Practice Areas

Private Client Law

Introduction

Private Client lawyers act, as the name suggests, for private individuals on a wide range of legal matters: ranging from wealth management and preservation to wills, trusts, and probate.

What does this type of lawyer do?

This field has become an increasingly important area of practice as individuals seek to preserve, grow and ultimately pass on their assets (money, property, land etc) and in so doing minimise their tax liabilities.

Private client solicitors practice at law firms of all different shapes and sizes, the length and breadth of the country, from high street practices and local law firms through to large regional, City niche firms.

The private client work of high street and local solicitors tends to focus more on the ‘bread and butter’ work of wills, trusts and probate for members of the general public.

The larger regional, City and niche firms tend to act for higher net worth individuals, families and estates and in these firms tax planning plays the star role in addition to the ‘bread and butter’ wealth management work. At these law firms there are two relatively distinct groups of clients:

  1. Traditional or ‘old money’ clients, that would include landed gentry and their estates – here we also see a cross over into heritage property and charities such as the National Trust, English Heritage and
  2. Entrepreneurial or ‘new money’ clients, who have made their money through business or other non-traditional means

Old money clients have traditionally tended to be more risk-averse in their attitude to tax structuring to minimise their liabilities, in contrast to the new money clients who generally have a more commercial approach to risk. This has in part caused an increase in international nature of high net worth private client work, with firms using complex trusts and offshore tax structures as vehicles to preserve wealth through minimizing tax liabilities.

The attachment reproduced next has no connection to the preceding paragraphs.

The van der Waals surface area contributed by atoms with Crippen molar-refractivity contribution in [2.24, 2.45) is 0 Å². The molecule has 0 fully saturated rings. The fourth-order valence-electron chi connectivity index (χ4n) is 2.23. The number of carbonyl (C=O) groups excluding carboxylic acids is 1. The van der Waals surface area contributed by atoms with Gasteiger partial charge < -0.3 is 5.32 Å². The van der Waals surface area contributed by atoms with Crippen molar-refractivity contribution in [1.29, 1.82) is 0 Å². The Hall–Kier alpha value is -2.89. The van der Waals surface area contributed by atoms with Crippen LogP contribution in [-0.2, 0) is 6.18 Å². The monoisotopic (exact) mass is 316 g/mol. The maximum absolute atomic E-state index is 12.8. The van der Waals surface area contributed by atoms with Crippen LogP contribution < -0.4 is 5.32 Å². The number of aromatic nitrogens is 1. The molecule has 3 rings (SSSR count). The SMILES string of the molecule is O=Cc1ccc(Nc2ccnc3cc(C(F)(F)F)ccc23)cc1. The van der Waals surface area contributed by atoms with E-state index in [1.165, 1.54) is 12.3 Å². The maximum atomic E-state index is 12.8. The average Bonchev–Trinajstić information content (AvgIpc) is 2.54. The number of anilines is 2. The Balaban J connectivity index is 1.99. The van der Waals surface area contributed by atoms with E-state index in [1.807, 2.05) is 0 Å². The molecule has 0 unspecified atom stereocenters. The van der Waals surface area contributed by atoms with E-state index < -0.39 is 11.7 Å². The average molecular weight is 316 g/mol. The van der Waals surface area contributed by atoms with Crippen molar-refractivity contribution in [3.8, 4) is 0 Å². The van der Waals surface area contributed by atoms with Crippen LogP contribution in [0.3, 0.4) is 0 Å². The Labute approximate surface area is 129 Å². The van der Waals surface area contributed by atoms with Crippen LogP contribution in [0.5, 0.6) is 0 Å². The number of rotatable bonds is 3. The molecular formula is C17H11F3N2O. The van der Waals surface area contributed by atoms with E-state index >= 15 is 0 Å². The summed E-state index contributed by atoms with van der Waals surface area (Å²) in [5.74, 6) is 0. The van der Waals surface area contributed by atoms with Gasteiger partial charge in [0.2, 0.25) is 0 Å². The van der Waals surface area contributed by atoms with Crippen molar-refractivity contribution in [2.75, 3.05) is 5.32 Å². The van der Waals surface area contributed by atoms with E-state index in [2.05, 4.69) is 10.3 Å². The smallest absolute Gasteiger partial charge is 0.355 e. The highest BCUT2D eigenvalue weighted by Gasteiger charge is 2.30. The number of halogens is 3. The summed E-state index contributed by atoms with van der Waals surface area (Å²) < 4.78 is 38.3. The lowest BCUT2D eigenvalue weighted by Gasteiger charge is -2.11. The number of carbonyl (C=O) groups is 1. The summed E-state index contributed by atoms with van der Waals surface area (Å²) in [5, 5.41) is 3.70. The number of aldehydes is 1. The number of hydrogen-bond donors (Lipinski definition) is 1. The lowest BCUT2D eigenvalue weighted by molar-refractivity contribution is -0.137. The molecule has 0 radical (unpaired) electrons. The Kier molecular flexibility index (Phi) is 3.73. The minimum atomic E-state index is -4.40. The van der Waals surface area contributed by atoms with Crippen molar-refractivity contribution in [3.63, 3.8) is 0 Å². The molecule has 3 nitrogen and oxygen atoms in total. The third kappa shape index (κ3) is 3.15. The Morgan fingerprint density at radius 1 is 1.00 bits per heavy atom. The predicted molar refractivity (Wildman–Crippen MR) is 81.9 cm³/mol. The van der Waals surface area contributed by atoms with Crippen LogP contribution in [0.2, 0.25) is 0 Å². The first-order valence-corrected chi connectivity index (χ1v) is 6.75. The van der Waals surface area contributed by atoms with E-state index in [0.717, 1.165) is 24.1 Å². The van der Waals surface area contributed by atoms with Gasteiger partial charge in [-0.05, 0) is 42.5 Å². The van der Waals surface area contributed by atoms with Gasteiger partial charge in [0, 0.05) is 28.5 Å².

In addition to the non-contentious nature of private client work, discussed thus far, disputes do arise and as such there is a contentious side to this work.

What skills are required?

A private client solicitor writes wills and administers estates on death to ensure assets are passed on to beneficiaries, in accordance with the terms of the will, before winding the estate up. They will also deal with any disputes that arise.
 
A private client tax solicitor will advise clients on the most efficient way in which they should hold their assets whether domestic or offshore. It is not unheard of for corporate tax lawyers wishing to move away from the corporate side and get a higher degree of client contact to switch to personal tax.

Personal attributes of private client lawyers may include an interest in people and their affairs, this twinned with discretion and empathy. Key skills are likely to include rigorous drafting and attention to detail.

Key words that keep cropping up to describe the services of leading private client teams include: “Very strong technically; tremendous attention to detail; bright, experienced and dedicated; reliability and people skills’’  

Current issues

The world of the private client lawyer is changing. Fewer individuals are seeking a solicitor to draft a will – but arguably more problems are emerging down the line when legal advice is then sought. With a growing and aging population this is likely to be a continuing trend. 

For those dealing with high net worth individuals, the work is increasingly international: with family members living overseas, or overseas nationals living or investing in the UK. It is in this contexts that the private client lawyer needs to find the most effective tax and wealth management solutions. However, perhaps inevitably, the increasingly creative schemes to minimise tax liability have in recent years attracted the attention of the HMRC, which has taken a more robust approach to these tax avoidance schemes.

More information

More information